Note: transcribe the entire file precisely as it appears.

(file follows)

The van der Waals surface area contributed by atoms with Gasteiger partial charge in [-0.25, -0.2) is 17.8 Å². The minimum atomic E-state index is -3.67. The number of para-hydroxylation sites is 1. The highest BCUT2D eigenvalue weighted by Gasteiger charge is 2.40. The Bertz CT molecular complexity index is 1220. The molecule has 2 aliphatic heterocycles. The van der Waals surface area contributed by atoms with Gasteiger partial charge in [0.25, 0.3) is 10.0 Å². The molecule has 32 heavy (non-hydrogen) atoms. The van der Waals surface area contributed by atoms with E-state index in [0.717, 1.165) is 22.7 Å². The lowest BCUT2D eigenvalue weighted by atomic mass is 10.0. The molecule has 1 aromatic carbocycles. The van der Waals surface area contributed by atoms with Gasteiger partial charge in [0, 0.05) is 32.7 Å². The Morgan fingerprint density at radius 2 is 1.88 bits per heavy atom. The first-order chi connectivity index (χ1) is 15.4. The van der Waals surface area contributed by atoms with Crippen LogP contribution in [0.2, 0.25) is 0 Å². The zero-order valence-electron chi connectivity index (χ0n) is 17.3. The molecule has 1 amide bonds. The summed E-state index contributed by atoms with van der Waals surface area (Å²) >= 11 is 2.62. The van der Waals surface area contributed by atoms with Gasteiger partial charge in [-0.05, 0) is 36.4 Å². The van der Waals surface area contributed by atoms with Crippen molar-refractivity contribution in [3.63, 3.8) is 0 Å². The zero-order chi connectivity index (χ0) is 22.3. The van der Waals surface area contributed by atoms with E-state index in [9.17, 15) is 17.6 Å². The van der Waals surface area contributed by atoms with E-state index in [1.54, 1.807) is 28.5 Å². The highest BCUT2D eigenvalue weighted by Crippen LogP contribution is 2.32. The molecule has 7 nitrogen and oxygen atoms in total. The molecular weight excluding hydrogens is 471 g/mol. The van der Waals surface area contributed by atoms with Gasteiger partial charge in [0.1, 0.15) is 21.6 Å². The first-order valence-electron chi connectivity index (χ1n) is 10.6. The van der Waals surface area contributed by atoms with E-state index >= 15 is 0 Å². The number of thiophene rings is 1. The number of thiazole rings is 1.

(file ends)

The van der Waals surface area contributed by atoms with Gasteiger partial charge in [-0.25, -0.2) is 17.8 Å². The minimum atomic E-state index is -3.67. The number of para-hydroxylation sites is 1. The highest BCUT2D eigenvalue weighted by Gasteiger charge is 2.40. The Bertz CT molecular complexity index is 1220. The molecule has 2 aliphatic heterocycles. The van der Waals surface area contributed by atoms with Gasteiger partial charge in [0.25, 0.3) is 10.0 Å². The molecule has 32 heavy (non-hydrogen) atoms. The van der Waals surface area contributed by atoms with E-state index in [0.717, 1.165) is 22.7 Å². The lowest BCUT2D eigenvalue weighted by atomic mass is 10.0. The molecule has 1 aromatic carbocycles. The van der Waals surface area contributed by atoms with Gasteiger partial charge in [0, 0.05) is 32.7 Å². The Morgan fingerprint density at radius 2 is 1.88 bits per heavy atom. The first-order chi connectivity index (χ1) is 15.4. The van der Waals surface area contributed by atoms with Crippen LogP contribution in [0.2, 0.25) is 0 Å². The zero-order valence-electron chi connectivity index (χ0n) is 17.3. The molecule has 1 amide bonds. The summed E-state index contributed by atoms with van der Waals surface area (Å²) >= 11 is 2.62. The van der Waals surface area contributed by atoms with Gasteiger partial charge in [-0.05, 0) is 36.4 Å². The van der Waals surface area contributed by atoms with Crippen molar-refractivity contribution in [3.63, 3.8) is 0 Å². The zero-order chi connectivity index (χ0) is 22.3. The van der Waals surface area contributed by atoms with E-state index in [9.17, 15) is 17.6 Å². The van der Waals surface area contributed by atoms with E-state index in [1.54, 1.807) is 28.5 Å². The highest BCUT2D eigenvalue weighted by Crippen LogP contribution is 2.32. The molecule has 7 nitrogen and oxygen atoms in total. The molecular weight excluding hydrogens is 471 g/mol. The van der Waals surface area contributed by atoms with Gasteiger partial charge in [0.1, 0.15) is 21.6 Å². The first-order valence-electron chi connectivity index (χ1n) is 10.6. The van der Waals surface area contributed by atoms with E-state index >= 15 is 0 Å². The number of thiophene rings is 1. The number of thiazole rings is 1.